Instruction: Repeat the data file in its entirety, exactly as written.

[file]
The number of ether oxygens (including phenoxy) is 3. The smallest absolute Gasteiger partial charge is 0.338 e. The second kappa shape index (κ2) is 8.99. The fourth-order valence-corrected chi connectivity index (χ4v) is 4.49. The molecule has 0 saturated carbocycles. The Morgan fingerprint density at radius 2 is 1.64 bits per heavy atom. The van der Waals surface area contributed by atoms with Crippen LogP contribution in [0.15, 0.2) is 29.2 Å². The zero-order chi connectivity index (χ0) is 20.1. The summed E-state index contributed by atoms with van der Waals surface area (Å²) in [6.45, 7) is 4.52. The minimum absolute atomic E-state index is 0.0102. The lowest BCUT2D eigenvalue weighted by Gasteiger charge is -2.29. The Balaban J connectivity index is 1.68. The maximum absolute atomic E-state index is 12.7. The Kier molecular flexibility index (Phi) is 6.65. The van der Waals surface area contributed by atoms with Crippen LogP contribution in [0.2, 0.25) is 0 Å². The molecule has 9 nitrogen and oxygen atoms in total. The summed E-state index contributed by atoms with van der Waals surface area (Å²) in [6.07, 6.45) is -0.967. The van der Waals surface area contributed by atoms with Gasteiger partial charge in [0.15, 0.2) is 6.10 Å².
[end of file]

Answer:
The number of ether oxygens (including phenoxy) is 3. The smallest absolute Gasteiger partial charge is 0.338 e. The second kappa shape index (κ2) is 8.99. The fourth-order valence-corrected chi connectivity index (χ4v) is 4.49. The molecule has 0 saturated carbocycles. The Morgan fingerprint density at radius 2 is 1.64 bits per heavy atom. The van der Waals surface area contributed by atoms with Crippen LogP contribution in [0.15, 0.2) is 29.2 Å². The zero-order chi connectivity index (χ0) is 20.1. The summed E-state index contributed by atoms with van der Waals surface area (Å²) in [6.45, 7) is 4.52. The minimum absolute atomic E-state index is 0.0102. The lowest BCUT2D eigenvalue weighted by Gasteiger charge is -2.29. The Balaban J connectivity index is 1.68. The maximum absolute atomic E-state index is 12.7. The Kier molecular flexibility index (Phi) is 6.65. The van der Waals surface area contributed by atoms with Crippen LogP contribution in [0.2, 0.25) is 0 Å². The molecule has 9 nitrogen and oxygen atoms in total. The summed E-state index contributed by atoms with van der Waals surface area (Å²) in [6.07, 6.45) is -0.967. The van der Waals surface area contributed by atoms with Gasteiger partial charge in [0.15, 0.2) is 6.10 Å².